by Counseling and Wellness Center of PittsburghFebruary 14, 2019 conflict resolution, making up after fights, pittsburgh counseling and wellness, relationship resolutions0 comments
When couples say that they have conflict or problems with communication they really mean that they have a trigger topic that is non solvable or that they have different ways of managing conflict. This causes their disagreements to have a fire or ice quality. I will describe each of these styles and inherently none of them is worse that the other, but depending on what your partner’s style of conflict is, they can lead to further issues.
A fire conflict style describes a person who may boil over quickly. Like fire they are quick to heat. When something triggers a person with a fire style in conflict their irritation will rise. They will likely seek to discuss the issues, sometimes in a way that causes greater conflict if they use criticism or demandingness instead of softer and mindful approaches. Often a person who is fire in conflict can cool down as quickly as they become enraged and then be glad to act like nothing ever happened. While it is definitely not recommended that a couple have big disagreements and not process them, the person with this style of conflict can be fine with their ups and downs. If two people with a fire style end up in a pair, they will likely have many heated quarrels that have passion and intensity. Words can be said that end up hurting, perhaps even threatening to end the relationship leading to a make-up break up syndrome. Let us also distinguish this from physical or emotional abuse. While those types often have a fire quality, they exhibit a much more serious pathology which should cause the victim to seek safety and law enforcement. Let’s explore more about what can happen if a fire and ice person are in a pair.
Persons in the cool state and of the ice style of communication may take quite a long time to boil. They tend to try to avoid conflict at all costs, sometimes minimizing disagreements and quarrels. When this style is a little bit more on the spectrum of cool avoidant they may purposefully not share details that they fear could lead to conflict. Often and ironically this can lead to conflict. They remain relatively externally cool during disagreements, but this doesn’t mean that they are not having emotional reactions on the inside. I have seen many people in this state be hooked up to an oximeter and their heart rates are cascading over the thresholds of 120. In any event, from the outside, the person appears calm and maybe even rigid in the way that they are not communicating. The fear with this conflict style is of course that important conversations don’t happen. Without talking about important issues they may miss chances for their partner to understand their needs and what is important to them. When this style of conflict communication exists alongside a fire type there may be misunderstandings where the fire person feels that the ice person is avoiding their feelings and doesn’t care.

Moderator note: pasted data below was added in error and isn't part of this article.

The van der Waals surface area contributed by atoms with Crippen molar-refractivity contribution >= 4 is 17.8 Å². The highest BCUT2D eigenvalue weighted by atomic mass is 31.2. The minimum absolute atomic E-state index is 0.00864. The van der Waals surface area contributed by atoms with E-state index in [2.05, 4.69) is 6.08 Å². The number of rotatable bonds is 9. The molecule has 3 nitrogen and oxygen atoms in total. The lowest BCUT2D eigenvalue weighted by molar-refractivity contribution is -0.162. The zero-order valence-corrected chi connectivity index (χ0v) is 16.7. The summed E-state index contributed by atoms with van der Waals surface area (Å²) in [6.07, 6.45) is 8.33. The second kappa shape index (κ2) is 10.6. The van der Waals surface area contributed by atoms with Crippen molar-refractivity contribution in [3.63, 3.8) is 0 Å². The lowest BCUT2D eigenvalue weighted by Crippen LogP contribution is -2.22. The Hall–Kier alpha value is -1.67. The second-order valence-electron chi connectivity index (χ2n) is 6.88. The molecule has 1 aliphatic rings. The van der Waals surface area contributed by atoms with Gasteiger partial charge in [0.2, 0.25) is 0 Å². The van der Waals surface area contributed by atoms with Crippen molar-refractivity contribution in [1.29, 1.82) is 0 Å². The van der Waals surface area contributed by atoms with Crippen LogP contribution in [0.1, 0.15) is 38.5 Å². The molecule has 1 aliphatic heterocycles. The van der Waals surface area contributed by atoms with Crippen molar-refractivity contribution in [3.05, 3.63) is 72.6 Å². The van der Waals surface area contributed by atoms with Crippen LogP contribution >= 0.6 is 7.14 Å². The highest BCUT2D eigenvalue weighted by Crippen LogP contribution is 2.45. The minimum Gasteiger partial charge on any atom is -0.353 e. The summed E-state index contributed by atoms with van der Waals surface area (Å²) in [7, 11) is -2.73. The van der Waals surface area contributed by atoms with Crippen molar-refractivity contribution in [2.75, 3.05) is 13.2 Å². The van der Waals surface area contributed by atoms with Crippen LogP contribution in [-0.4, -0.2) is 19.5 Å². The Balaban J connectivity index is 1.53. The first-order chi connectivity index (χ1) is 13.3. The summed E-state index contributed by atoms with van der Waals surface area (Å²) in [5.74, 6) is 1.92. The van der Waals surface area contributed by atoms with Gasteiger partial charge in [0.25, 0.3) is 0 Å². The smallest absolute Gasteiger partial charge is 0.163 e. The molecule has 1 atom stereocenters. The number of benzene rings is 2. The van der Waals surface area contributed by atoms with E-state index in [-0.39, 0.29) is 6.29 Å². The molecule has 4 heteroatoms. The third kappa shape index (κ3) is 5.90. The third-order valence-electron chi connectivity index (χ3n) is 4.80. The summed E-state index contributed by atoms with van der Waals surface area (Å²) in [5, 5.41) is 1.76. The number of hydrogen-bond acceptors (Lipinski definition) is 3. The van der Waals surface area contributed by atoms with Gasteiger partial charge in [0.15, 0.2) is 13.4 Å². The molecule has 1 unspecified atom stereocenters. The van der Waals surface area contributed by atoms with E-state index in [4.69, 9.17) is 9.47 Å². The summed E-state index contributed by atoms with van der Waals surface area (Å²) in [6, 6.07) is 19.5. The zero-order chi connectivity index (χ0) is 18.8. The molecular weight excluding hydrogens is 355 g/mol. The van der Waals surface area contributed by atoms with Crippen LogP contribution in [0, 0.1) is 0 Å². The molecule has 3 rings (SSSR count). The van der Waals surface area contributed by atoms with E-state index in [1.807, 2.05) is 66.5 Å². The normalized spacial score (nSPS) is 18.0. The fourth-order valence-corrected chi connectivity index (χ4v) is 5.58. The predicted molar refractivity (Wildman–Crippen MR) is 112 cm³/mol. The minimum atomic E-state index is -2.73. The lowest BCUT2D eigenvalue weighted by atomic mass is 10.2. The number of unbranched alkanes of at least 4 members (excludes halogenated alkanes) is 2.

Both the fire and ice communication styles will benefit from a conflict management plan. A plan for conflict implies that disagreements are not inherently a problem but aims at tackling issues in the relationship that can cause small issues to become much bigger. It also brings awareness about how emotions play into their disagreements and what to do so that there is a smaller likelihood that trigger topics spiral out of control.
In love and wellness,